As the governments and environmental agencies continue to debate on the fate of the trusty plastic carrier bag, one UK-founded jewellery company is tackling the issue of ‘plastic waste’ with art rather than taxes.
Established in 2001 by Anna Roebuck in her aim to “create desirable, accessible objects from everyday waste” while helping people in poverty, the Bags2Riches Company make jewellery items and interior decorations from recycled plastic carrier bags.
The successful collection has collected many awards over the years, and after a “long negotiation” process with globally renowned aid and development charity Oxfam, Ms Roebuck will soon be selling her recycled plastic wares in Oxfam charity shops across the country.
Due to an increase in demand for recycled plastic art, Anna has collaborated with Indian Fair Trade Manufacturer Asha Handicrafts to help support poorer individuals working on landfill sites. A percentage of the proceeds made from Bags2Riches jewellery will help people in poverty, and as it helps tackle the world’s plastic waste problem, it is a win-win solution for everyone involved.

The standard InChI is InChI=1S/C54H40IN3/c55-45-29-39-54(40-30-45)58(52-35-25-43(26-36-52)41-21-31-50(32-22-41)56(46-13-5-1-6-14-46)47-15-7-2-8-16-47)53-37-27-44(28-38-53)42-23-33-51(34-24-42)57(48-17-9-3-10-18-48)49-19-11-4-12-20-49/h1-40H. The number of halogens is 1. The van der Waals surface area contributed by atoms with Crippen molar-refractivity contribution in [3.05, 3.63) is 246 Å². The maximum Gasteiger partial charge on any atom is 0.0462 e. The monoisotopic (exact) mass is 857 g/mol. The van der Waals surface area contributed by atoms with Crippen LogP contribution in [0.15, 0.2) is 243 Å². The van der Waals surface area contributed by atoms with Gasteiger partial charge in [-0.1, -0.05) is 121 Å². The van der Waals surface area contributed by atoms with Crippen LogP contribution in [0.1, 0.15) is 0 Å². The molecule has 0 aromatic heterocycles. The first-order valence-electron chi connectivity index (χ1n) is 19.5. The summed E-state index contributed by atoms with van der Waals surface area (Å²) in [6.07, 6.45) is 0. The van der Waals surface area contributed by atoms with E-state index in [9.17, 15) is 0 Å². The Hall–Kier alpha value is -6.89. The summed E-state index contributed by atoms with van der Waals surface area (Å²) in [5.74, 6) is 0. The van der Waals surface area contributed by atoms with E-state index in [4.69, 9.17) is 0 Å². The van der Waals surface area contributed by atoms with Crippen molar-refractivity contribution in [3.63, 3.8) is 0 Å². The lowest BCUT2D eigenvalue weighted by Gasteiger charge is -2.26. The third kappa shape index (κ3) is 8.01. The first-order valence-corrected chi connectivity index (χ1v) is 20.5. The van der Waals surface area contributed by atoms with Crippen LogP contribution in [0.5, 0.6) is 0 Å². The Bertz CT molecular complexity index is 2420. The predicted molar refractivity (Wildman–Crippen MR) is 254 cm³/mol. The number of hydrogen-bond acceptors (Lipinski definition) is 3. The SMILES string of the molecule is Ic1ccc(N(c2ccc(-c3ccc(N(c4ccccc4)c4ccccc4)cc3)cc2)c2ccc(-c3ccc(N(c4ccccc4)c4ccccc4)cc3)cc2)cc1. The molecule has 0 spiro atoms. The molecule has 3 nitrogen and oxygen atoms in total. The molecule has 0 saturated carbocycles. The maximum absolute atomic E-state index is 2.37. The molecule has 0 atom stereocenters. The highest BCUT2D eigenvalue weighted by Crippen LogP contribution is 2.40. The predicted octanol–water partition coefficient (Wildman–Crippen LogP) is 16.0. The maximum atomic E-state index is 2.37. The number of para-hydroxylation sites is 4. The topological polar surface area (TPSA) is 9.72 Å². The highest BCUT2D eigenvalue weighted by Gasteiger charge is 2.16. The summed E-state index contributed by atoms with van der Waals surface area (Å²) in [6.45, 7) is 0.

Having satisfied the stringent ethical guidelines set by Oxfam, the Bags2Riches jewellery range that includes necklaces, earrings, chokers and cuffs, will be available in many UK Oxfam stores from September 2012, with RRP’s at around £6.00.
In addition to the jewellery collection, Bags2Riches has developed a stunning collection of lamps, shades and light art for the home, and every item is made from plastic carrier bags or other waste items that were heading for the landfill.
As there are still too few carrier bag recycling points available in the UK, Ms Roebuck suggests we return our unwanted plastic carrier bags to Tesco’s, or send them directly to her as “bright interesting colours are always gratefully received”.
It just goes to show, “One man’s trash really is another man’s treasure”, and so why not recycle your plastic carrier bags and make something beautiful!